Methodological design in the use of virtual simulations in Chemistry: A systematic review

Alicia Palacios Ortega, Virginia Pascual López, Daniel Moreno Mediavilla


Virtual simulations are a very useful educational resource to improve the teaching of chemistry. Their use makes it possible to facilitate the comprehension of concepts, promotes the development of scientific competences and even improves student attitudes toward chemistry. However, it is important to point out that a simulation by itself is not enough to improve student learning. Methodological design is a crucial aspect in order for its classroom use to be significant. Simulations must form part of an instructional sequence that promotes said learning, and thus the role of the instructor is key. This work conducts a systematic review with the aim of analyzing how to apply the use of simulations in the teaching of chemistry in secondary schools, delving deeper into the way in which simulations are used from a methodological perspective, in order to improve the learning processes and results. In this sense, it was found that there is an improvement in learning on both the level of content comprehension and in scientific competences. Guided research is also identified as the most effective methodology for the application of simulations in the classroom. With a look to the future, it is suggested that there is a need to conduct research on the continued use of simulations in the classroom, as well as their characteristics and the instructional methods used.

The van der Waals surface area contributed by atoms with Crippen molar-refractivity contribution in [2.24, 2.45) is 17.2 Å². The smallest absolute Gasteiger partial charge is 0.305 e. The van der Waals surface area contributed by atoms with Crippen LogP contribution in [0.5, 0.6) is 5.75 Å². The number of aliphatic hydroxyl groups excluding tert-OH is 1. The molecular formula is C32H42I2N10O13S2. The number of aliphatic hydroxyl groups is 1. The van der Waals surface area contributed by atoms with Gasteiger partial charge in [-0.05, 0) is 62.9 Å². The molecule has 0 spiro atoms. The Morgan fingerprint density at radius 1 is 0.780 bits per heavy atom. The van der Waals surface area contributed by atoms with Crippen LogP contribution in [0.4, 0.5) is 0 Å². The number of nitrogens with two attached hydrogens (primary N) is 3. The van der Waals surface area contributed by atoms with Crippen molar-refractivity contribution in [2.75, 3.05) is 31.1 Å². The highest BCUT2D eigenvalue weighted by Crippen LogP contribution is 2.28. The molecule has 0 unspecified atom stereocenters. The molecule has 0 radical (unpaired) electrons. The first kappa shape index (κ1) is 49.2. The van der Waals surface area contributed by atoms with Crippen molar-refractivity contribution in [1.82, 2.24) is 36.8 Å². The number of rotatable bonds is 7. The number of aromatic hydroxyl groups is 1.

Educational technology, chemistry teaching, teaching method, secondary school teaching

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This work is licensed under a Creative Commons Attribution 4.0 International License

Journal of Technology and Science Education, 2011-2024

Online ISSN: 2013-6374; Print ISSN: 2014-5349; DL: B-2000-2012

Publisher: OmniaScience